Paranoia: The 21st Century Fear

By Dr. Daniel Freeman
Wellcome Trust Fellow and Senior Lecturer in Clinical Psychology

October 1, 2007 and London is in the grip of another terrorism alert. Shoppers in Soho are sparked into panic by a strange noxious-smelling cloud. Suspecting the capital is under chemical attack, the emergency services cordon off roads and evacuate the area. Meanwhile, fire-fighters wearing breathing apparatus begin a three-hour search for the source of the stench.

This eventually turns out to be the Thai Cottage restaurant where, until he’d been asked to leave his kitchen, chef Chalemchai Tangjariyapoon had been midway through preparing a batch of nam prik pao. “We only cook it once a year - it's a spicy dip with extra hot chillies that are deliberately burned,” he said later. “To us it smells like burned chilli and it is slightly unusual. I can understand why people who weren't Thai would not know what it was but it doesn't smell like chemicals. I'm a bit confused. … When we came back at 7.30pm we saw the door had been smashed and there were fire brigade and police waiting outside. I was a bit scared but they were very nice about it.”

Should you wish to have a go at making the above-mentioned Thai dip, you will need charred chillies, garlic flakes, dried shrimps, palm sugar, shrimp paste, tamarind and vegetable oil. But then again, given Mr Tangjariyapoon’s experience, you might prefer to let the experts handle it. Provided they still dare.

Because, as the staff of the Thai Cottage know only too well, right now we’re more than a little jumpy. Threats seem to loom at us from all quarters. And of course sometimes it’s right to be cautious. Lurking within the kitchen of the Thai Cottage was nothing more sinister than a super-spicy savoury dip, but Londoners are well aware of the havoc terrorists can wreak. Muggers, vandals, delinquent teenagers, paedophiles, rapists, corrupt officials, malicious colleagues, gossips, spies, and blackmailers – none of these are entirely the figment of our fevered imaginations. The trick, of course, is keep a sense of perspective, recognising that these kinds of dangers are rare and taking that on into a calm and measured assessment of risk.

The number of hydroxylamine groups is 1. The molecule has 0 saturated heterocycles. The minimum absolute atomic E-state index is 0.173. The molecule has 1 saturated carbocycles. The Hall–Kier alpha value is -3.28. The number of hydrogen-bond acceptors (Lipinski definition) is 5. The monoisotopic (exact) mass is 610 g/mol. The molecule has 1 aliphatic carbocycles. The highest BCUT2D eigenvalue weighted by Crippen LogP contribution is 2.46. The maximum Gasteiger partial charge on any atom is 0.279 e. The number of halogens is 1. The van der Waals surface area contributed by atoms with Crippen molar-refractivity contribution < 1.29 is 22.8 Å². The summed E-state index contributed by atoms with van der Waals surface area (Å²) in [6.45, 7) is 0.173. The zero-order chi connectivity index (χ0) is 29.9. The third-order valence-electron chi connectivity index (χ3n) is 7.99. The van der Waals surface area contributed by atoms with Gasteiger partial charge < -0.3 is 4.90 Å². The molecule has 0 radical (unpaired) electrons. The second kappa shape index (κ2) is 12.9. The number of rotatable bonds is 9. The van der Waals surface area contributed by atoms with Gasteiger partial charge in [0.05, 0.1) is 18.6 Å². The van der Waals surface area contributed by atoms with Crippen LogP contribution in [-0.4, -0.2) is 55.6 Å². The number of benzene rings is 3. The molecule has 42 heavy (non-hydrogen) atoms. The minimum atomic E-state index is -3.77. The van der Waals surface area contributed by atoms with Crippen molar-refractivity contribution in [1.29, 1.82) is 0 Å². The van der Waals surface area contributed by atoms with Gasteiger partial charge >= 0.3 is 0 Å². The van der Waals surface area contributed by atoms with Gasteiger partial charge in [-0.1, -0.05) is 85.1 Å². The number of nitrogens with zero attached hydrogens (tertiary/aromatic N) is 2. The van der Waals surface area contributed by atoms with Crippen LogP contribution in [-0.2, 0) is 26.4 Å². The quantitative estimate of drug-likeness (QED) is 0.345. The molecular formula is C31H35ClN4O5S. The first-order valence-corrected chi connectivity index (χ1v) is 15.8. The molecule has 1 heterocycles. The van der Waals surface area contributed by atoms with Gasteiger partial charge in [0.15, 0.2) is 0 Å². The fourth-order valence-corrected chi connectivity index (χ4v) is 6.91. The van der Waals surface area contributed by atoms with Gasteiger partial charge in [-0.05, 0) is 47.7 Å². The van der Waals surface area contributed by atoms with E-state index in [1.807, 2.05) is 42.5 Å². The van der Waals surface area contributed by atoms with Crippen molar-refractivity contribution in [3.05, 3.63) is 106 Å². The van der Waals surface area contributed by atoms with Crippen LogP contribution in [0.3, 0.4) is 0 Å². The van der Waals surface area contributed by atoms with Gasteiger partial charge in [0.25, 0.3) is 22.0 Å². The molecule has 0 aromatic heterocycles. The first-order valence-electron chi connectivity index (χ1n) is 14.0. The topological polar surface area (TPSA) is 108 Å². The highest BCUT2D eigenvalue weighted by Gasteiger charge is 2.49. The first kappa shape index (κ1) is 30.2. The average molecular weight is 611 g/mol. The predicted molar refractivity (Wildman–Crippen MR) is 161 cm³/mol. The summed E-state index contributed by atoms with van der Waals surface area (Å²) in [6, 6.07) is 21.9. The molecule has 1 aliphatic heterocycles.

When we look at the data on rates of paranoia, however, it appears that many of us are finding that trick increasingly difficult to pull off. At any one time, around a quarter of the population are having regular paranoid thoughts, with lots more people probably experiencing them occasionally. Our fears have gotten the better of us, and the twenty-first century begins to look like a new age of paranoia.

Published by Oxford University Press, 2008